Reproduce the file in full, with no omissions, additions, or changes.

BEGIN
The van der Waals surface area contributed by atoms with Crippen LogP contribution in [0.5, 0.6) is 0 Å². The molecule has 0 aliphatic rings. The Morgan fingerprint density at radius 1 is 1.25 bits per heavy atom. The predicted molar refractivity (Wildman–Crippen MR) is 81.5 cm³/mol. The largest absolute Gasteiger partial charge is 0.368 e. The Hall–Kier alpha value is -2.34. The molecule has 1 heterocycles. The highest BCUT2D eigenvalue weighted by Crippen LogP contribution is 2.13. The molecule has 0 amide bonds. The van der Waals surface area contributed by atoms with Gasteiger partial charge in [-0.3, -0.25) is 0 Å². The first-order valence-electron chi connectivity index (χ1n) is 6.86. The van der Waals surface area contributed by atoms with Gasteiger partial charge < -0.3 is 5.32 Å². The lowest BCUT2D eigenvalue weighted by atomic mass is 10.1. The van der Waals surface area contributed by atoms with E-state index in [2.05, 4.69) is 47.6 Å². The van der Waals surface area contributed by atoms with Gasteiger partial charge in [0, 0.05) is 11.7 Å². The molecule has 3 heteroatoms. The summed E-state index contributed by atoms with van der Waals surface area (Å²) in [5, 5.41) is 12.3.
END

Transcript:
The van der Waals surface area contributed by atoms with Crippen LogP contribution in [0.5, 0.6) is 0 Å². The molecule has 0 aliphatic rings. The Morgan fingerprint density at radius 1 is 1.25 bits per heavy atom. The predicted molar refractivity (Wildman–Crippen MR) is 81.5 cm³/mol. The largest absolute Gasteiger partial charge is 0.368 e. The Hall–Kier alpha value is -2.34. The molecule has 1 heterocycles. The highest BCUT2D eigenvalue weighted by Crippen LogP contribution is 2.13. The molecule has 0 amide bonds. The van der Waals surface area contributed by atoms with Gasteiger partial charge in [-0.3, -0.25) is 0 Å². The first-order valence-electron chi connectivity index (χ1n) is 6.86. The van der Waals surface area contributed by atoms with Gasteiger partial charge < -0.3 is 5.32 Å². The lowest BCUT2D eigenvalue weighted by atomic mass is 10.1. The van der Waals surface area contributed by atoms with E-state index in [2.05, 4.69) is 47.6 Å². The van der Waals surface area contributed by atoms with Gasteiger partial charge in [0, 0.05) is 11.7 Å². The molecule has 3 heteroatoms. The summed E-state index contributed by atoms with van der Waals surface area (Å²) in [5, 5.41) is 12.3.